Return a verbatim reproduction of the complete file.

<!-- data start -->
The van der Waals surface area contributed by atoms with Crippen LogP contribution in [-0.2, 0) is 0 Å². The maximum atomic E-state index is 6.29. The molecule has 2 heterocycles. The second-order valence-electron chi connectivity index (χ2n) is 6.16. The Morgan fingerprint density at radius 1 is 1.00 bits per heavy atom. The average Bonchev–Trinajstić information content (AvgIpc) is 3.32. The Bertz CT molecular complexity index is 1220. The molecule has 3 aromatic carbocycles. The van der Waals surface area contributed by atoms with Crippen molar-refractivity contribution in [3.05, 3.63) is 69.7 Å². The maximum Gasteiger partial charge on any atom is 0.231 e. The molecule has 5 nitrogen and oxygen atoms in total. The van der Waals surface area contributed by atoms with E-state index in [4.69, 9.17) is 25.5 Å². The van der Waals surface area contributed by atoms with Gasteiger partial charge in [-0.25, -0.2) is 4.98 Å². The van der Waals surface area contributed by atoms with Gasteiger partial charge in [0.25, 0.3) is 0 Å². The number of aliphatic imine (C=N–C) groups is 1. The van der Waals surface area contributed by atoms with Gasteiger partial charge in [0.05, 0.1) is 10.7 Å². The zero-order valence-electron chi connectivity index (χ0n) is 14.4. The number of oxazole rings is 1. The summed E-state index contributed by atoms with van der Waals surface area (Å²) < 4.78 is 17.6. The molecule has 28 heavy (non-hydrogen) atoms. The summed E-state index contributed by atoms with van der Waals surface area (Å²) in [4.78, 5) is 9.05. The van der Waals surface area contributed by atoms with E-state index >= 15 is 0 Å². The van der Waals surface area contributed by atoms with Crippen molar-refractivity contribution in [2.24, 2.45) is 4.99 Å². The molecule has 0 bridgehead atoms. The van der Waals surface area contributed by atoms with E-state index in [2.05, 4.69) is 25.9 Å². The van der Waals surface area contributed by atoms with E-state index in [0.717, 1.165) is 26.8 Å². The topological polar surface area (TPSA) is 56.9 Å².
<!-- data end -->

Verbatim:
The van der Waals surface area contributed by atoms with Crippen LogP contribution in [-0.2, 0) is 0 Å². The maximum atomic E-state index is 6.29. The molecule has 2 heterocycles. The second-order valence-electron chi connectivity index (χ2n) is 6.16. The Morgan fingerprint density at radius 1 is 1.00 bits per heavy atom. The average Bonchev–Trinajstić information content (AvgIpc) is 3.32. The Bertz CT molecular complexity index is 1220. The molecule has 3 aromatic carbocycles. The van der Waals surface area contributed by atoms with Crippen molar-refractivity contribution in [3.05, 3.63) is 69.7 Å². The maximum Gasteiger partial charge on any atom is 0.231 e. The molecule has 5 nitrogen and oxygen atoms in total. The van der Waals surface area contributed by atoms with E-state index in [4.69, 9.17) is 25.5 Å². The van der Waals surface area contributed by atoms with Gasteiger partial charge in [-0.25, -0.2) is 4.98 Å². The van der Waals surface area contributed by atoms with Gasteiger partial charge in [0.25, 0.3) is 0 Å². The number of aliphatic imine (C=N–C) groups is 1. The van der Waals surface area contributed by atoms with Gasteiger partial charge in [0.05, 0.1) is 10.7 Å². The zero-order valence-electron chi connectivity index (χ0n) is 14.4. The number of oxazole rings is 1. The summed E-state index contributed by atoms with van der Waals surface area (Å²) < 4.78 is 17.6. The molecule has 28 heavy (non-hydrogen) atoms. The summed E-state index contributed by atoms with van der Waals surface area (Å²) in [4.78, 5) is 9.05. The van der Waals surface area contributed by atoms with E-state index >= 15 is 0 Å². The van der Waals surface area contributed by atoms with Crippen molar-refractivity contribution in [2.24, 2.45) is 4.99 Å². The molecule has 0 bridgehead atoms. The van der Waals surface area contributed by atoms with E-state index in [2.05, 4.69) is 25.9 Å². The van der Waals surface area contributed by atoms with E-state index in [0.717, 1.165) is 26.8 Å². The topological polar surface area (TPSA) is 56.9 Å².